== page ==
Landlords who break 4% rent cap will have to pay up to €30,000

Fines and costs will apply to private landlords who illegally increase rents

Minister for Housing Eoghan Murphy. Photograph: Colin Keegan/Collins Dublin

Minister for Housing Eoghan Murphy. Photograph: Colin Keegan/Collins Dublin

 

Fines and costs of up to €30,000 will apply to private landlords who illegally increase rents above the Government’s cap of 4 per cent, under new arrangements being considered by Cabinet on Tuesday.

Minister for Housing and Planning Eoghan Murphy is seeking Cabinet approval for a range of measures to strengthen the powers of the Residential Tenancies Board.

The measures would allow the board to investigate and sanction landlords who have exceeded the Government’s cap. In addition, the residential tenancies register would in future also show the level of rent charged for the property in previous years, so allowing prospective tenants to check whether the rent asked for the property is within legal limits.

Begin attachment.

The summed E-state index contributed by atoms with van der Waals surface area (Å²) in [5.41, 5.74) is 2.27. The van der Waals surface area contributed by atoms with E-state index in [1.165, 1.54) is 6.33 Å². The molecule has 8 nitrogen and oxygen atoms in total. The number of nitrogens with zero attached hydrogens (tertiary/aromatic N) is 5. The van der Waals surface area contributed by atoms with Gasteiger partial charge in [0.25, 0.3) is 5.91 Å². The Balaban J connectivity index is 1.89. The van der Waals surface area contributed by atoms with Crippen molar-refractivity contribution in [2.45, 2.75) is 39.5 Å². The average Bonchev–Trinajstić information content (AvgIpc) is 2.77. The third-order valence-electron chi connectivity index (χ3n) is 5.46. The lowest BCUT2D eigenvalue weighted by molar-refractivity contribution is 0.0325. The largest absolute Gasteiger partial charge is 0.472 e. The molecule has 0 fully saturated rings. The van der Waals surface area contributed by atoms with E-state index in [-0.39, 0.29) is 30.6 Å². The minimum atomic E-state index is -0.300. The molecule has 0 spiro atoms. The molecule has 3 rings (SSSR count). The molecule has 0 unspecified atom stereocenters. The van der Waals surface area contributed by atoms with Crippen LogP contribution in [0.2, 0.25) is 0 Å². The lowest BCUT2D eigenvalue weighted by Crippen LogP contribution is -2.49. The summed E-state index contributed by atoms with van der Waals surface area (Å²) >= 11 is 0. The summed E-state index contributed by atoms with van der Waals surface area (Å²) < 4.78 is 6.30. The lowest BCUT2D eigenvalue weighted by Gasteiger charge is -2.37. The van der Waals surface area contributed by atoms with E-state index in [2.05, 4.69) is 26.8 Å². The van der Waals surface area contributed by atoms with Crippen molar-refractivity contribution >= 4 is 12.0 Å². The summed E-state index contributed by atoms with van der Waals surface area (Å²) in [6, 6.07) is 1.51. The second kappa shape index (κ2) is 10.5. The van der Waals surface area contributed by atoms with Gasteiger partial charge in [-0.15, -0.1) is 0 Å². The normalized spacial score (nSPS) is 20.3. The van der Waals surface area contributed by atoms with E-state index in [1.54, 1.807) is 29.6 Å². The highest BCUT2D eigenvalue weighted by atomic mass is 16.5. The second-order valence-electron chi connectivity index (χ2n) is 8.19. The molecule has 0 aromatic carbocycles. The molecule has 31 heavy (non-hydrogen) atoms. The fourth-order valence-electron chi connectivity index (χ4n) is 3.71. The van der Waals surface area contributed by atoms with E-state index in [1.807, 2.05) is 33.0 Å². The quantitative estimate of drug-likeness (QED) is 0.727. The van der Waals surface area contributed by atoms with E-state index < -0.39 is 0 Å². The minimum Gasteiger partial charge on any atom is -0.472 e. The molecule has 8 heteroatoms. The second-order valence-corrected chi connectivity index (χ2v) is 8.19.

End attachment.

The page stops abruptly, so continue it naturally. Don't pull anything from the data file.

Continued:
It is understood the proposal is for a financial penalty of up to €15,000 for errant landlords, with up to €15,000 for the Residential Tenancies Board’s costs .

Legislation to strengthen the Residential Tenancies Board powers with regard to investigations is already proposed and it is hoped to add the new measures and have a Bill before the Oireachtas early in the new year.

Government cap

Currently the board cannot investigate a case where they suspect a landlord is operating outside the limits, unless a complaint is made. Many tenants are unaware of the rent paid by previous tenants and there is evidence from rental websites such as myhome.ie and daft.ie to suggest that rents are rising faster then the Government’s cap of 4 percent.

Under existing legislation a landlord may raise the rent if substantial improvements have been made to the property. However, Mr Murphy has previously said these improvements have to be more than simple renovations. The new legislation would make it a criminal offence for a landlord to implement rent increases which contravene the law.

Landlords are also able to give a tenant notice if they require the property for their own use, using a standard 30-day notice. However it is understood that Mr Murphy proposes to lengthen the notice period to 90 days and 140 days for those who have a tenancy of more then four years.